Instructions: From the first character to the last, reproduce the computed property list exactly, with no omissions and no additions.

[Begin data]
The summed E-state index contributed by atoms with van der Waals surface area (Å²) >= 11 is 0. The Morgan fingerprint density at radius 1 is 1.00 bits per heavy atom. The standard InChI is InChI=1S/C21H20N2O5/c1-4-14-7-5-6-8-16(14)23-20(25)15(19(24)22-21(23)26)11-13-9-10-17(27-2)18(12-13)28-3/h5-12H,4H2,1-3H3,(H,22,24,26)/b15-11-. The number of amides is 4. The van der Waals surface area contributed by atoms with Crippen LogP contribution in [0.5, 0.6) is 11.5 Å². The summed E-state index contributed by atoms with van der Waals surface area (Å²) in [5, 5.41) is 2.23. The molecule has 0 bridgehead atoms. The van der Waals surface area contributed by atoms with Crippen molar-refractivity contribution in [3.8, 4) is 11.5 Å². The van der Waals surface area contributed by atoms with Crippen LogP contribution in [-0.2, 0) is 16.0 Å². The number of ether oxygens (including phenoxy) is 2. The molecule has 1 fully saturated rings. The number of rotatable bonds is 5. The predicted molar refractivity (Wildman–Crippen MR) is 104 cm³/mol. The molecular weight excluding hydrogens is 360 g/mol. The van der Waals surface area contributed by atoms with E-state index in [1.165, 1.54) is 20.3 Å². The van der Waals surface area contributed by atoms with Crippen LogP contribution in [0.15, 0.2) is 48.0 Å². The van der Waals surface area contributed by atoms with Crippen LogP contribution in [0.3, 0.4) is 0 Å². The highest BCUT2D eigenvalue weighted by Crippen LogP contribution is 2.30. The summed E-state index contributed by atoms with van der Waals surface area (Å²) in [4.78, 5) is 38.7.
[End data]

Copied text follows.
The summed E-state index contributed by atoms with van der Waals surface area (Å²) >= 11 is 0. The Morgan fingerprint density at radius 1 is 1.00 bits per heavy atom. The standard InChI is InChI=1S/C21H20N2O5/c1-4-14-7-5-6-8-16(14)23-20(25)15(19(24)22-21(23)26)11-13-9-10-17(27-2)18(12-13)28-3/h5-12H,4H2,1-3H3,(H,22,24,26)/b15-11-. The number of amides is 4. The van der Waals surface area contributed by atoms with Crippen LogP contribution in [0.5, 0.6) is 11.5 Å². The summed E-state index contributed by atoms with van der Waals surface area (Å²) in [5, 5.41) is 2.23. The molecule has 0 bridgehead atoms. The van der Waals surface area contributed by atoms with Crippen molar-refractivity contribution in [3.8, 4) is 11.5 Å². The van der Waals surface area contributed by atoms with Crippen LogP contribution in [-0.2, 0) is 16.0 Å². The number of ether oxygens (including phenoxy) is 2. The molecule has 1 fully saturated rings. The number of rotatable bonds is 5. The predicted molar refractivity (Wildman–Crippen MR) is 104 cm³/mol. The molecular weight excluding hydrogens is 360 g/mol. The van der Waals surface area contributed by atoms with E-state index in [1.165, 1.54) is 20.3 Å². The van der Waals surface area contributed by atoms with Crippen LogP contribution in [0.15, 0.2) is 48.0 Å². The van der Waals surface area contributed by atoms with Crippen LogP contribution in [0.3, 0.4) is 0 Å². The highest BCUT2D eigenvalue weighted by Crippen LogP contribution is 2.30. The summed E-state index contributed by atoms with van der Waals surface area (Å²) in [4.78, 5) is 38.7.